One of the most common analyses that we may want to do after imputing the missing values is to run a linear regression using the imputed data. We can use the `mi estimate`

command to apply the `regress`

command to the imputed data, and get the regression coefficients, standard errors, t-statistics, and p-values for each variable.

`mi estimate: reg depvar indepvar1 indepvar2`

This will give us the output of the regression for each imputation, as well as the pooled estimate across the imputations. The pooled estimate is obtained by combining the estimates and standard errors from each imputation using Rubin’s rules. The output will also include the degrees of freedom adjustment, which accounts for the uncertainty due to imputation.

**Tip. Estimating VIF for multiply imputed data**

To estimate VIF to check multicollinearity, you can install the user-created command `mivif`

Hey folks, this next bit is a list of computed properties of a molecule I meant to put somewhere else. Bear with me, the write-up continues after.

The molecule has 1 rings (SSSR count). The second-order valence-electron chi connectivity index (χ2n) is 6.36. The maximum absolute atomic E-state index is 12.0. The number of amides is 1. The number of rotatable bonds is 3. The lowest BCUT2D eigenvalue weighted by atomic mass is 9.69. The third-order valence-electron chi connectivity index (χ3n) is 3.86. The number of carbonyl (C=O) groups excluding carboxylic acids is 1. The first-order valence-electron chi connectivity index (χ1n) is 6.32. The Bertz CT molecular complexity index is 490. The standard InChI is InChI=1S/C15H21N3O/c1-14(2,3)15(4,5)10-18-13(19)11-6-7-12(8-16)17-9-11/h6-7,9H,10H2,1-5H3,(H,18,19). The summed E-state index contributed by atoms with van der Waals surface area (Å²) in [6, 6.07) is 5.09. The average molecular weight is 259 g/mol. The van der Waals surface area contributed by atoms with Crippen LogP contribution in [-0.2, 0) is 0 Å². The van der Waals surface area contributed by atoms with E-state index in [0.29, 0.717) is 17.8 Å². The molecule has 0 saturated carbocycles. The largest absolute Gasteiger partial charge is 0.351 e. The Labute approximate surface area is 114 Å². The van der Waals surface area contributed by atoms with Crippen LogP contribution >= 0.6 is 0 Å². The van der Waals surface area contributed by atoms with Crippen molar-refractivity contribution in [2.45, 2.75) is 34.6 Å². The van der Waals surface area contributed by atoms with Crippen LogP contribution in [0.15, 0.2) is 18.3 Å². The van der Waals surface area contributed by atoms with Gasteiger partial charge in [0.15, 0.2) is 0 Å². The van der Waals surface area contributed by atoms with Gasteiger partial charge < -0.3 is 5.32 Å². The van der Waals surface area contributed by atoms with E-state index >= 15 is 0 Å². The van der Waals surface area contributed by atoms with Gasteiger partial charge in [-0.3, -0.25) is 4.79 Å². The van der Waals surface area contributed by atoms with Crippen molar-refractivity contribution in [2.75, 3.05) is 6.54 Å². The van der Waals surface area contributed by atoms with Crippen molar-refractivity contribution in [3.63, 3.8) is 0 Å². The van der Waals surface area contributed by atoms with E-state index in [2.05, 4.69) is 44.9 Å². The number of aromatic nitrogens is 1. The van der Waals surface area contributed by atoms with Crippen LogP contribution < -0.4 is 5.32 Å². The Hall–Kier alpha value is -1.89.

and then just run the command right after `mi estimate: reg`

command.

```
ssc install mivif
mi estimate: reg depvar indepvar1 indepvar2
mivif
```

**Tip. Estimating the number of imputations needed **

You can also calculate the number of imputations needed for your model based on Von Hippel (2020)’s approach, using the how_many_imputations command.

🔎 Von Hippel, P. T. (2020). How many imputations do you need? A two-stage calculation using a quadratic rule. *Sociological Methods & Research*, *49*(3), 699-718.

```
ssc install how_many_imputations // install for the first time
mi estimate: reg depvar indepvar1 indepvar2
how_many_imputations
```

This will return the number of imputations you have already runner and the minimum number of imputations needed. In this case, as I imputed more than needed, there is 0 imputation needed to add.

### Step 5. Estimating summary statistics

After imputing the missing values, we may want to estimate some summary statistics for the imputed variables, such as the mean, standard deviation, minimum, and maximum. However, the usual commands for summary statistics, such as `summarize`

and `tabulate`

, do not work with imputed data.

We can use `mi estimate: proportion`

or `mi estimate: mean`